Fisher: Yeah. That’s right.

David: She just didn’t have to come into the Library to do it.

Fisher: So, you’re using a lot of volunteers obviously with a little bit of expertise on various parts of the world?

David: Well, FamilySearch has always run on the back of volunteers. So, it’s a huge disproportionate number of volunteers to paid staff as you would imagine.

Fisher: Um hmm.

David: So, all the work that we truly get done is done on the backs of volunteers. The indexing, I mean, we post 1.1 to 1.5 million new records online on FamilySearch every day. That’s on the backs of indexing volunteers who just chip away at this index on a daily basis.

Fisher: From all over the world.

David: From all over the world, in numerous languages, numerous different record types, literally just making those available and searchable online.

Fisher: And then we have also now this umbrella that you’re creating over the Family History Centers and the affiliate libraries. And I think it’s important for everybody to understand the difference. Let’s talk about what an affiliate library is compared to a Family History Center.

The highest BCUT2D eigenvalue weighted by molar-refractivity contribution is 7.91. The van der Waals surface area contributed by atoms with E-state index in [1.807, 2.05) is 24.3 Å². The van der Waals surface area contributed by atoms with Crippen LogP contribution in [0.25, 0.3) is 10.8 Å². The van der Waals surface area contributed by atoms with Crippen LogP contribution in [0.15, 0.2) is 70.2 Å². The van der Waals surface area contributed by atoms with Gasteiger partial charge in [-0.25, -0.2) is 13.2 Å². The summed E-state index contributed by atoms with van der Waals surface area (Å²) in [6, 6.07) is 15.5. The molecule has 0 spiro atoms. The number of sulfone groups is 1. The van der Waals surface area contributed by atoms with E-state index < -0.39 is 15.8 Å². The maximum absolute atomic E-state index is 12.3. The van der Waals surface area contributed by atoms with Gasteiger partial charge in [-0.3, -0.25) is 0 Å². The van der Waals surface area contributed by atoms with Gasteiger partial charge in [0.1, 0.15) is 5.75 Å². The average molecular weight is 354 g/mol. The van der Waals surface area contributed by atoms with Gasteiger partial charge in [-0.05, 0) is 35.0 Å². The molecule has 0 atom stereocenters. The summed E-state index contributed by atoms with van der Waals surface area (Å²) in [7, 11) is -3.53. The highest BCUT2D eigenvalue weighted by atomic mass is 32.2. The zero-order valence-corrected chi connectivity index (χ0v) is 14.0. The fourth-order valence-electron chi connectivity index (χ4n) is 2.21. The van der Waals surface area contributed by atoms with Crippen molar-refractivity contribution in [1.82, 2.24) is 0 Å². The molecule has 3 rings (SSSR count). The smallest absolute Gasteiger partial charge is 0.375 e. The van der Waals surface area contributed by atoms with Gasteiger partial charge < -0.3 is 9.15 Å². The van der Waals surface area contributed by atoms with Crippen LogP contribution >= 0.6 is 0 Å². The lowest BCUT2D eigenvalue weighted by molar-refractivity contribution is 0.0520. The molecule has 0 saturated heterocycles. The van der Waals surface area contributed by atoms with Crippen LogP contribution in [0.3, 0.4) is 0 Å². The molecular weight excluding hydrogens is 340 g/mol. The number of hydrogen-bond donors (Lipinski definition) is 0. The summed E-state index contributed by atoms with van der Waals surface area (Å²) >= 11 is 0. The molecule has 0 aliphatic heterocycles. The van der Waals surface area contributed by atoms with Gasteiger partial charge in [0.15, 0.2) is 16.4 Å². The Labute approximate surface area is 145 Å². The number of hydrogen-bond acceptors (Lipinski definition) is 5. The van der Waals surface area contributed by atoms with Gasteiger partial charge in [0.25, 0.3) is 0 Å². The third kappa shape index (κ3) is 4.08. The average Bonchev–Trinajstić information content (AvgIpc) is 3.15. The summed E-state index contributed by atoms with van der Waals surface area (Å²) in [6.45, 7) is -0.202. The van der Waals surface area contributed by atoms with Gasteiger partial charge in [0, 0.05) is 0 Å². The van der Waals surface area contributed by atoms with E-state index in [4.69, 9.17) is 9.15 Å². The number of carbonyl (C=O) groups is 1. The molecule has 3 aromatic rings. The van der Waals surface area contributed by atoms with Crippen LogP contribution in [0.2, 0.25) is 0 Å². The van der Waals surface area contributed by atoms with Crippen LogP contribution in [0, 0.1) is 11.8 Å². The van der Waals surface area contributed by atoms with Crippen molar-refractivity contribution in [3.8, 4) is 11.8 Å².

David: Well, thanks for bringing that up Scott. Several years ago, obviously we recognized that there are a number of public and other libraries that have significant genealogical collections and resources. And the thought was, well, what if we could add our resources to their resources and make them a Center as well? And so, the affiliate library program was launched. And so, libraries apply for that program and then that unlocks the locked images that you have to go to a Family History Center for, that unlocks those images at the public library as well. And so now with just over a thousand public libraries, when you come on to our site and you look up the nearest Family History Center near you, what will also come up are those public libraries who have approved affiliate library status and those very well may be near you as well or they may be within a short distance for you to go to. So, you get the full advantage of their book collection and their film collection, on site images from our collection.